Last year, Dominion was becoming increasingly popular with my group, so as I looked to invest in expansions, I found I would need a storage solution. I decided to go all out and get the Broken Token box, which set me back a bit. But the large box was only a half filled, and when the opportunity arrived to ship an entire Dominion collection here, I took it, remembering how Dominion played a huge part in my college years and getting me into games other than Settlers. With a complete new set, I traded my old set with its two expansions for Twilight Imperium 3rd Edition and some cash (of course no one wants to play TI3 now that TI4 exists…)
Back in college I built a playing board, sort of in response to someone commenting that they’d be much more attracted to the game if it wasn’t a bunch of decks spread out on a table.
It was made of felt, cardboard and foam core. It was light and it worked, but took up some space, so it wasn’t very portable compared to the small box I kept my cards in.
A major downside of owning a full collection and storing it all together is it weighs about 30 pounds and is certainly not worth bringing to a game night. Better to remove a prepared set of cards and bring that. But the Broken Token box is great. I cut into some of the wood to fit a space for box with all the tokens, as well as tiles and mats.
I thought it would be cool to make a playing board that would fit inside the top of the lid. My first idea was to use foam core, but cutting parts as thin as they needed to be in order to fit a 4×5 grid did not work. I coated it with duct tape, but it really just doesn’t work…you can place cards on the spots but it doesn’t help at all to hold or separate them.
Since then, the group I played Dominion with kind of fell apart. With some others, Innovation became the most frequently played game, in part due to its portability and relatively quick play time. After being impressed that the game could still surprise me, I got the Deluxe version just out of curiosity to try the expansions with people ready for that complexity. But it’s also way less portable, and not worth the setup time.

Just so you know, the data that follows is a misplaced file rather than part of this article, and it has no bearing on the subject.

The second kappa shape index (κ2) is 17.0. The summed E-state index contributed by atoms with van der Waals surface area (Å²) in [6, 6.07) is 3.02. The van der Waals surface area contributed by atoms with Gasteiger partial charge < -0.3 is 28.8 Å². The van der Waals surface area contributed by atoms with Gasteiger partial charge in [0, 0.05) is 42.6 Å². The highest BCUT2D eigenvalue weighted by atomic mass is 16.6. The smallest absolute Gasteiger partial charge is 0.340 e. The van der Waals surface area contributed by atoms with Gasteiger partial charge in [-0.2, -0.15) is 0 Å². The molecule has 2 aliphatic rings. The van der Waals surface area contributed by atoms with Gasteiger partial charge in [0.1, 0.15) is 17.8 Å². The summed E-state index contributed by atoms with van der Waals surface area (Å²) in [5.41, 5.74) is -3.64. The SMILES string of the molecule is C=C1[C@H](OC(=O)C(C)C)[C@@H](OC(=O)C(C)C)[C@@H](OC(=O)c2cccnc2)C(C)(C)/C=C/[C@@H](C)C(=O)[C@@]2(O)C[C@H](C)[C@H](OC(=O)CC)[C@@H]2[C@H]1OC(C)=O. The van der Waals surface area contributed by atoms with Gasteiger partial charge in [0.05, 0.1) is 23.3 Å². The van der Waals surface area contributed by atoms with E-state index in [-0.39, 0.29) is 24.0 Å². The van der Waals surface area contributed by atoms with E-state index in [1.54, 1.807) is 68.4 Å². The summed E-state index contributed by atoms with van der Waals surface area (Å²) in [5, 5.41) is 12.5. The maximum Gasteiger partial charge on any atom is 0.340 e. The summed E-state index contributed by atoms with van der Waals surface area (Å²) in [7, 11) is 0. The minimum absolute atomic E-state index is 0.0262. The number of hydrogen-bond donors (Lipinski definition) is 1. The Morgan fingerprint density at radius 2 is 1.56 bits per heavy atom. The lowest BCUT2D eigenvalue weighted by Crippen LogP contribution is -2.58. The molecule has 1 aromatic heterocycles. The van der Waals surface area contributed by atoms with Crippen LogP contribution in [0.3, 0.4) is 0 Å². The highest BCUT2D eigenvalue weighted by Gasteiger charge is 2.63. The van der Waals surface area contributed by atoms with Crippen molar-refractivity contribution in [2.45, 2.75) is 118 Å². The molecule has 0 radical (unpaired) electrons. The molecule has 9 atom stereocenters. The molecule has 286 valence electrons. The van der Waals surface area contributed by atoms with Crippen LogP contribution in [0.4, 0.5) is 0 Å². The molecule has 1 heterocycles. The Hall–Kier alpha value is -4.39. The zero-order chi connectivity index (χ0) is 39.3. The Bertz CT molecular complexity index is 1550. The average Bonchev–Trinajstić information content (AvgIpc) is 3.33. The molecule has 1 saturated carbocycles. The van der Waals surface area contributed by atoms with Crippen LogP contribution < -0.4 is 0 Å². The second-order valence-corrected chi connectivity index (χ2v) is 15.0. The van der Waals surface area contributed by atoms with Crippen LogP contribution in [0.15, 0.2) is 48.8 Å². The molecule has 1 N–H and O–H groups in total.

I searched for the perfect size card holders but didn’t find any. Finally, I found some boxes on AliExpress that would be the perfect size if I could make some sort of divider to put in them. So I started designing the divider, looking into 3D print options. Eventually I bought a MP Select Mini V2–the best value small desk 3D printer. Here are the results:
With this solution, the whole game fits set up inside the box and takes up almost zero table space if using just one set. I played this on the corner of a table, the tableau’s take up more space than the cards.
My printer went through some repairs, and I was unable to use it for stretches of time. But I was able to design, and I designed a board for Dominion that would fit inside the Broken Token box, aligned with the modification I made to fit the tokens and mats. Obviously it was way bigger than my printer, but divided into 12 sections glued together with Duct tape on the bottom, it makes it flexible to bend and fit under the elastics, while sturdy enough to do the job. The millimeter thickness of the walls it just enough to withstand handling and keep the cards separate, and it just barely fits inside. Originally I I had walls all around, but removed them for space concerns. It also makes it way easier to take out the cards on the end, especially Copper.
So all that’s left is to actually play a game of Dominion with it! I see a lot of people make 3d Inserts for games which I could print, but for most of them I use condiment containers and baggies, and an insert wouldn’t necessarily help setup time or storage space. But This board is great for minimizing game footprint and keeping everything organized. With all the additions in the various expansions it won’t be able to hold every game setup, but it has room for all the basics and an extra card or two depending if Platinum/Colony or Curses or Potions are used.
If you finished reading this, you understand the OCD of board game hobbyists when it comes to storage and organization. Here’s to the beautiful union of form and function.